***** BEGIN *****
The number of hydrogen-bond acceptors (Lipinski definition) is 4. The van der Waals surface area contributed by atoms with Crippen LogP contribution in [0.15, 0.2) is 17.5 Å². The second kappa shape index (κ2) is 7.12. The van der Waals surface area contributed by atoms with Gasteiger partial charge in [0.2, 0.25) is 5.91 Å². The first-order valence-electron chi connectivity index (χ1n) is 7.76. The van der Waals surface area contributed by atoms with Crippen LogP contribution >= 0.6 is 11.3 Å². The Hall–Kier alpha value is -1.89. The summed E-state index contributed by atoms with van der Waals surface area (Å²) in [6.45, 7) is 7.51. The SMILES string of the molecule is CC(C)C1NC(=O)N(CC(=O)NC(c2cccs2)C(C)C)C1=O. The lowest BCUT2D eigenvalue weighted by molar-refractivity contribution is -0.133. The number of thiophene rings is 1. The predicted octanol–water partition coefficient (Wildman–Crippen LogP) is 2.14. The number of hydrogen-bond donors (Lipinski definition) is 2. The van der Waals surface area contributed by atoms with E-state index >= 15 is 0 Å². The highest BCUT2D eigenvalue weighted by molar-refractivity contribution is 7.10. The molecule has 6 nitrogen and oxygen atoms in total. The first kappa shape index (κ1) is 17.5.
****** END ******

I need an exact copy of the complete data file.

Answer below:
The number of hydrogen-bond acceptors (Lipinski definition) is 4. The van der Waals surface area contributed by atoms with Crippen LogP contribution in [0.15, 0.2) is 17.5 Å². The second kappa shape index (κ2) is 7.12. The van der Waals surface area contributed by atoms with Gasteiger partial charge in [0.2, 0.25) is 5.91 Å². The first-order valence-electron chi connectivity index (χ1n) is 7.76. The van der Waals surface area contributed by atoms with Crippen LogP contribution >= 0.6 is 11.3 Å². The Hall–Kier alpha value is -1.89. The summed E-state index contributed by atoms with van der Waals surface area (Å²) in [6.45, 7) is 7.51. The SMILES string of the molecule is CC(C)C1NC(=O)N(CC(=O)NC(c2cccs2)C(C)C)C1=O. The lowest BCUT2D eigenvalue weighted by molar-refractivity contribution is -0.133. The number of thiophene rings is 1. The predicted octanol–water partition coefficient (Wildman–Crippen LogP) is 2.14. The number of hydrogen-bond donors (Lipinski definition) is 2. The van der Waals surface area contributed by atoms with E-state index >= 15 is 0 Å². The highest BCUT2D eigenvalue weighted by molar-refractivity contribution is 7.10. The molecule has 6 nitrogen and oxygen atoms in total. The first kappa shape index (κ1) is 17.5.